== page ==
By: Caitlin Moynihan, Columnist
To be honest, I had no idea what to expect from The 88th Academy Awards Sunday. I knew that there was going to be a lot of amazing (and horrible) outfits on the red carpet, controversial commentary by host Chris Rock, awkward jokes being teleprompted to presenters and a whole lot of speculation on whether or not Leonardo DiCaprio would finally win after being nominated for the sixth time for his powerful performance in “The Revenant.”
For a majority of the show, I was quite bored. Rock’s jokes were predictable, all the winners were expected and there was a lack of mess-ups that I thrive on when it comes to live television.
To help those of you who didn’t feel the need to watch The Oscar’s or who already forgot, here are the top three things from the night that you need to know.
1. “Mad Max: Fury Road.” This movie was a real game-changer when it left the evening with six Oscars, receiving the most of the night. It was pitted against “The Revenant” in most categories, but “Mad Max: Fury Road” came out victorious and I believe that it has a real opportunity to teach, lead and change the film industry. As a female-dominated movie that isn’t about sororities, boys, or a summer camp, it was something unlike we have ever seen. Tough women, women who represent so many people, being the fuel behind the success of the movie made critics and audiences question the rarity of its occurrence and, in turn, supporting the feminist movement.
2. Lady Gaga and Joe Biden. When Vice President Joe Biden initially walked onto The Oscar stage, my roommates and I looked at each other in utter confusion. It only took seconds for us to realize the importance of what was about to happen. Biden spoke about the “It’s On Us” campaign to stop sexual assault of both men and women on college campuses, and used his time on stage as a platform to spread awareness and to present Lady Gaga who sang her Oscar-nominated song “Til It Happens To You” from the movie “The Hunting Ground.” Gaga, a sexual abuse survivor, was obviously emotional within the first verse of the song and used her power and influence yet again to send a message. By the end of the performance, the stage was full of men and women, all survivors, bearing the words “Not Your Fault” and “Survivor” on their arms. I was a weepy mess by the end of the performance, and as a student who needs two hands to count the amount of friends who have been sexually assaulted during my three years in college, this hit close to the heart.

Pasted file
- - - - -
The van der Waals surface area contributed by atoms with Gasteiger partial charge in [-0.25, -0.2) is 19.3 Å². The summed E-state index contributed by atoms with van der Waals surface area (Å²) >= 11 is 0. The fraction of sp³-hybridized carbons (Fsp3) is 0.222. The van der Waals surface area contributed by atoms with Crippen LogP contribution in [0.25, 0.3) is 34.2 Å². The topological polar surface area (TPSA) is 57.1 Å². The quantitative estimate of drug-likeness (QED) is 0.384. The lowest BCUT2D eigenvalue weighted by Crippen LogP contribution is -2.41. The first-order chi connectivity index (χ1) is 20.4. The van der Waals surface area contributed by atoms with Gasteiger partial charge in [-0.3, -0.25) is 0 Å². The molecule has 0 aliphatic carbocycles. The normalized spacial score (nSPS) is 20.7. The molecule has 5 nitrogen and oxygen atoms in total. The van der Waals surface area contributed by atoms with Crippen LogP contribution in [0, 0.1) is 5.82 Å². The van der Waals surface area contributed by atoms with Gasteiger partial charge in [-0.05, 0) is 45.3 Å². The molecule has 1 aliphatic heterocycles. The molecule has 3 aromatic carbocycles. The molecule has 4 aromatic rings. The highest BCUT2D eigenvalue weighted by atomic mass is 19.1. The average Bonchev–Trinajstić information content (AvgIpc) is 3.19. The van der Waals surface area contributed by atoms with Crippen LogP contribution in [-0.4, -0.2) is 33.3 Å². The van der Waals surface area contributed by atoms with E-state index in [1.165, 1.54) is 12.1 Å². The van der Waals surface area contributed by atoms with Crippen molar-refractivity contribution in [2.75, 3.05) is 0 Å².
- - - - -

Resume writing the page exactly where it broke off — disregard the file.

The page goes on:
3. Leonardo DiCaprio and Oscar. He finally did it. After six nominations over the course of 22 years, DiCaprio will no longer be titled “Oscar Nominee” but now “Oscar Winner.” The moment his name was read, our apartment filled with cheers and screeches and I may or may not have started a chant in DiCaprio’s honor. I had high hopes for his acceptance speech that he has had so long to perfect, and he did not disappoint. From thanking his family, cast and crew to the indigenous people whom he worked with, DiCaprio couldn’t help but use his time to discuss one of his passions: the environment and global warming advocacy. He was eloquent, descriptive and emotional, creating the perfect storm. I also have to say that there are few things I want more in life than for Dicaprio and Kate Winslet to get married and live happily ever after.